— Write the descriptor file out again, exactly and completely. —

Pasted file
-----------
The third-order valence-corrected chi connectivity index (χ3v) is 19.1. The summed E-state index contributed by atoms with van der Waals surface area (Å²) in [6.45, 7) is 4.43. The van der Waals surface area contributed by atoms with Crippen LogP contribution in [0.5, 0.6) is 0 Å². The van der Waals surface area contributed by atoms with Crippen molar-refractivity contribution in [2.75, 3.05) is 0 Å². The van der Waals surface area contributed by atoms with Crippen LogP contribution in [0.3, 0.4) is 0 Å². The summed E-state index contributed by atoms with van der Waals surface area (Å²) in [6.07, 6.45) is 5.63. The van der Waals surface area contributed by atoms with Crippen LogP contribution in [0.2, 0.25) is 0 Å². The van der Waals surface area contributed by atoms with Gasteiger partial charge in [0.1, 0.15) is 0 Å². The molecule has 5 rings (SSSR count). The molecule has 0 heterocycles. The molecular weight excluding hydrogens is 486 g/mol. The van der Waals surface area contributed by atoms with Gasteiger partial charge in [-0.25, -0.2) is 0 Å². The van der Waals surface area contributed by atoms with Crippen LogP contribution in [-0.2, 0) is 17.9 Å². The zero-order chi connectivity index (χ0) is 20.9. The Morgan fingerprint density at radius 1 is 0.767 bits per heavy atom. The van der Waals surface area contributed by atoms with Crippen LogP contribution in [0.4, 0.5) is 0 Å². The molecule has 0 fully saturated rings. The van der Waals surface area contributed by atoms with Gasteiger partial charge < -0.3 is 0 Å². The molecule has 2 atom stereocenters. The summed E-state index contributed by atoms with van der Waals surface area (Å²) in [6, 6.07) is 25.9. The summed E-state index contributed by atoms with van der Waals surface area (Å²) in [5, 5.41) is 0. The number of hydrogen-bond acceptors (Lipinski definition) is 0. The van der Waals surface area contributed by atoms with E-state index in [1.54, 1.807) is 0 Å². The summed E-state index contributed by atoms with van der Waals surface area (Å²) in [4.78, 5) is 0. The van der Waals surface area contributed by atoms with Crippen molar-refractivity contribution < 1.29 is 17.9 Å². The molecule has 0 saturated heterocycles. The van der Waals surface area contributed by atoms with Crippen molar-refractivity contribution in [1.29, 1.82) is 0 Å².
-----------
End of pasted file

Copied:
The third-order valence-corrected chi connectivity index (χ3v) is 19.1. The summed E-state index contributed by atoms with van der Waals surface area (Å²) in [6.45, 7) is 4.43. The van der Waals surface area contributed by atoms with Crippen LogP contribution in [0.5, 0.6) is 0 Å². The van der Waals surface area contributed by atoms with Crippen molar-refractivity contribution in [2.75, 3.05) is 0 Å². The van der Waals surface area contributed by atoms with Crippen LogP contribution in [0.3, 0.4) is 0 Å². The summed E-state index contributed by atoms with van der Waals surface area (Å²) in [6.07, 6.45) is 5.63. The van der Waals surface area contributed by atoms with Crippen LogP contribution in [0.2, 0.25) is 0 Å². The van der Waals surface area contributed by atoms with Gasteiger partial charge in [0.1, 0.15) is 0 Å². The molecule has 5 rings (SSSR count). The molecule has 0 heterocycles. The molecular weight excluding hydrogens is 486 g/mol. The van der Waals surface area contributed by atoms with Gasteiger partial charge in [-0.25, -0.2) is 0 Å². The van der Waals surface area contributed by atoms with Crippen LogP contribution in [-0.2, 0) is 17.9 Å². The zero-order chi connectivity index (χ0) is 20.9. The Morgan fingerprint density at radius 1 is 0.767 bits per heavy atom. The van der Waals surface area contributed by atoms with Crippen LogP contribution in [0.4, 0.5) is 0 Å². The molecule has 0 fully saturated rings. The van der Waals surface area contributed by atoms with Gasteiger partial charge < -0.3 is 0 Å². The molecule has 2 atom stereocenters. The summed E-state index contributed by atoms with van der Waals surface area (Å²) in [6, 6.07) is 25.9. The summed E-state index contributed by atoms with van der Waals surface area (Å²) in [5, 5.41) is 0. The number of hydrogen-bond acceptors (Lipinski definition) is 0. The van der Waals surface area contributed by atoms with E-state index in [1.54, 1.807) is 0 Å². The summed E-state index contributed by atoms with van der Waals surface area (Å²) in [4.78, 5) is 0. The van der Waals surface area contributed by atoms with Crippen molar-refractivity contribution < 1.29 is 17.9 Å². The molecule has 0 saturated heterocycles. The van der Waals surface area contributed by atoms with Crippen molar-refractivity contribution in [1.29, 1.82) is 0 Å².